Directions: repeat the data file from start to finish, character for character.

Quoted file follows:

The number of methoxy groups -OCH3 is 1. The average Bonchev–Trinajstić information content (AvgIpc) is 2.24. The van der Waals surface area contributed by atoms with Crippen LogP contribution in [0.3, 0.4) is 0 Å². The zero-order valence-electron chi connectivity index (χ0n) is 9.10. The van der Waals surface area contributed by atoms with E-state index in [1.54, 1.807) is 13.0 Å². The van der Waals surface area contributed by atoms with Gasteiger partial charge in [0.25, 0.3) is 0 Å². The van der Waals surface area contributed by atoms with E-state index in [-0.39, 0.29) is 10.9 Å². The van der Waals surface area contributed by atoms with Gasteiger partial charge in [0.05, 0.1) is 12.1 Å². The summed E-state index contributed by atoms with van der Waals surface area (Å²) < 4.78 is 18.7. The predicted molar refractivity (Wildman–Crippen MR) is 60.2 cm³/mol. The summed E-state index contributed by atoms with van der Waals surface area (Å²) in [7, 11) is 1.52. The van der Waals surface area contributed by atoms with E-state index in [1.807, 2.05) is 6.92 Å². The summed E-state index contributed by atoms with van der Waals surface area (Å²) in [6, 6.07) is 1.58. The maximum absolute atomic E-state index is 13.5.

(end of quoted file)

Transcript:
The number of methoxy groups -OCH3 is 1. The average Bonchev–Trinajstić information content (AvgIpc) is 2.24. The van der Waals surface area contributed by atoms with Crippen LogP contribution in [0.3, 0.4) is 0 Å². The zero-order valence-electron chi connectivity index (χ0n) is 9.10. The van der Waals surface area contributed by atoms with E-state index in [1.54, 1.807) is 13.0 Å². The van der Waals surface area contributed by atoms with Gasteiger partial charge in [0.25, 0.3) is 0 Å². The van der Waals surface area contributed by atoms with E-state index in [-0.39, 0.29) is 10.9 Å². The van der Waals surface area contributed by atoms with Gasteiger partial charge in [0.05, 0.1) is 12.1 Å². The summed E-state index contributed by atoms with van der Waals surface area (Å²) < 4.78 is 18.7. The predicted molar refractivity (Wildman–Crippen MR) is 60.2 cm³/mol. The summed E-state index contributed by atoms with van der Waals surface area (Å²) in [7, 11) is 1.52. The van der Waals surface area contributed by atoms with E-state index in [1.807, 2.05) is 6.92 Å². The summed E-state index contributed by atoms with van der Waals surface area (Å²) in [6, 6.07) is 1.58. The maximum absolute atomic E-state index is 13.5.